Money Pours In To Produce Anti-Donald Trump TV Ads
ARI SHAPIRO, HOST:
The number of anti-Trump ads on TV has ballooned in the last month. In early February, about 1 in 10 Republican TV spots was an attack ad against Trump. Today, it's about half of all the Republican ads. Elizabeth Wilner of Kantar Media Ad Intelligence has done this research and joins us now. Welcome to the show.
ELIZABETH WILNER: Thanks for having me.
SHAPIRO: Who are these Trump attack ads mostly from - super PACs, other campaigns, other outside groups? Who's doing them?
WILNER: It's mostly super PACs, a couple affiliated with candidates John Kasich and also Marco Rubio - also some attack ads directly from Ted Cruz's campaign. And then there are organizations, super PACs not affiliated with any candidates who are really bearing most of the burden of doing the attacking.
SHAPIRO: Last night, Trump decisively won 3 of the 4 contests, including the two big ones in Michigan and Mississippi. Let's listen to a bit of what he said last night speaking in Florida.
(SOUNDBITE OF ARCHIVED RECORDING)
DONALD TRUMP: I think what this shows really more than anything else is that advertising is not as important. It really isn't as important as competence because there has never been more money spent on hitting somebody than was spent on me.
SHAPIRO: Elizabeth Wilner, what do you make of that assessment?
WILNER: Well, that's not exactly true in terms of never been more money spent on hitting someone than hitting him. There certainly is a growing anti-Trump campaign on the air, and just based on the results last night, it doesn't appear to have been effective. But that doesn't mean it won't be effective next week.
SHAPIRO: Does is surprise you that so much money pouring into attacking one candidate is not having the intended effect?
WILNER: It's not that surprising when you're given how incredibly loyal and steadfast Trump's base of support has been. It may be that his supporters are just ignoring the charges. They see them as coming from the Washington establishment or from other candidates, and so therefore, they discount the charges. And it may also be that paid media is less effective both when Trump himself is concerned and in general in this particular primary.
SHAPIRO: When we talk about the effectiveness of paid media, do we need to factor in all the free airtime that Donald Trump gets - the unpaid media?
WILNER: Well, he definitely has been the exception to the rule. He gets a massive amount of free media. No other candidate ever could possibly compare to the amount of free airtime that he has gotten. And he himself has spent relatively little on the air. And the last new commercial that he actually put on the air is nearly a month old by now except for one attack spot that he's been airing against Marco Rubio in Florida. Otherwise, the last new ad he himself put on the air is nearly a month old by now. And he just keeps airing his old ads.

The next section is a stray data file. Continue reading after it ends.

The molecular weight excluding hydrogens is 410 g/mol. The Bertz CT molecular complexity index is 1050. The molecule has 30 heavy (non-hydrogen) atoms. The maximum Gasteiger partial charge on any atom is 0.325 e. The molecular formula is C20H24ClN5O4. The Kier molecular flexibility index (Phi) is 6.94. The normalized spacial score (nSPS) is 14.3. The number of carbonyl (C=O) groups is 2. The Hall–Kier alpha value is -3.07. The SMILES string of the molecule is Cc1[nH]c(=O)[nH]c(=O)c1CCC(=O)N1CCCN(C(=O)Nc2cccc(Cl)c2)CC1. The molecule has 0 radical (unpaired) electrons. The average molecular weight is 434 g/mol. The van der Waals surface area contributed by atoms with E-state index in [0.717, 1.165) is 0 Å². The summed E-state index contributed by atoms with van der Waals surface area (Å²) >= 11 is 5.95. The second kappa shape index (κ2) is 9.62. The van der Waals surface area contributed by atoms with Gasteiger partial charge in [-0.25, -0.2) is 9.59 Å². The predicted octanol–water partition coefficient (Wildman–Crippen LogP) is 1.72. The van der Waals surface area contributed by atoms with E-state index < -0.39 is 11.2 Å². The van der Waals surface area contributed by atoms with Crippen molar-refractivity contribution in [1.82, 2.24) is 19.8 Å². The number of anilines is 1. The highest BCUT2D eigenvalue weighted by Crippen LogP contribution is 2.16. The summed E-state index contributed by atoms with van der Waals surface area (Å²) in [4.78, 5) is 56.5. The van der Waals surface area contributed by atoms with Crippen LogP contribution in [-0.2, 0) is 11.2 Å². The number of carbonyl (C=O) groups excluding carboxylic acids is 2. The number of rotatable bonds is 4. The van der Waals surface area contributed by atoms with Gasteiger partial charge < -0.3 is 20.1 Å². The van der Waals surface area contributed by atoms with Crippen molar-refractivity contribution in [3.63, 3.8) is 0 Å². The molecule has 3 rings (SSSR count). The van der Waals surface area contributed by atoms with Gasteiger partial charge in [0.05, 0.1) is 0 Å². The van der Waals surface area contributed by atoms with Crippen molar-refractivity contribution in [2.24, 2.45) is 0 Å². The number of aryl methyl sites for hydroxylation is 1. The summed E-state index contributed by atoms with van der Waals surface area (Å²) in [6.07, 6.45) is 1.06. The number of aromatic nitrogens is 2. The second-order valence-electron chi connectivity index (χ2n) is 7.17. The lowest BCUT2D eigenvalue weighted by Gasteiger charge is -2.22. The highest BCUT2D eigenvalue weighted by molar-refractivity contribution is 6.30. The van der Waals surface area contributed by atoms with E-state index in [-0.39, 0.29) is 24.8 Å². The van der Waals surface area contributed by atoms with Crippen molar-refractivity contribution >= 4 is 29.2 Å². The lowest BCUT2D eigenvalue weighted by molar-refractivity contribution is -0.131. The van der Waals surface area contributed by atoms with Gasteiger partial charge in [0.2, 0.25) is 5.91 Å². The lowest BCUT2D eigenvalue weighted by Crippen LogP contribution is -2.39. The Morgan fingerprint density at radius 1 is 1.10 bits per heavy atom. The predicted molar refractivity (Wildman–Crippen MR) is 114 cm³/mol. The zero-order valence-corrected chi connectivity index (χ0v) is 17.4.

SHAPIRO: Are Democrats spending anywhere close to what Republicans are spending?
WILNER: They are both spending considerable amounts. The big difference between the Democratic side and the Republican side is the sort of absence of super PAC money. Really, 99 percent of all spending on the Democratic side has been done by the two campaigns themselves.
SHAPIRO: And how does this year compare to previous presidential years?
WILNER: In terms of the amount of spending?
SHAPIRO: The amount of spending we've seen at this point in the primary and caucus process.
WILNER: We certainly have never seen a primary before where so many candidates had the wherewithal to be on television. Whether it was their own campaigns or of, you know - or supporting super PACs, so many Republican candidates walked into 2016 with enough money to do a reasonable amount of advertising if not more than a reasonable amount.
SHAPIRO: Generally, when you see the kind of boom that we are seeing this year in advertising, especially negative advertising, do you reach a point of diminishing returns where people start to just tune everything out?
WILNER: You can reach that point. One thing that hasn't really been looked at because it does need to be studied and no academic has really done that so far is the effect of ad fatigue not just within a particular cycle but over the years. It's the same audiences, the same media markets every four years - New Hampshire, Iowa, South Carolina, Florida, you know - all the other usual primary states, and you have to wonder whether we're seeing long-term ad fatigue setting in because the same people are getting hit over and over again every four years. And so it's possible we may be seeing just this buildup of ad fatigue and resistance to political advertising overtime.
SHAPIRO: That's Elizabeth Wilner of Kantar Media Ad Intelligence. Thanks for joining us.
WILNER: Thanks so much for having me.
NPR transcripts are created on a rush deadline by Verb8tm, Inc., an NPR contractor, and produced using a proprietary transcription process developed with NPR. This text may not be in its final form and may be updated or revised in the future. Accuracy and availability may vary. The authoritative record of NPR’s programming is the audio record.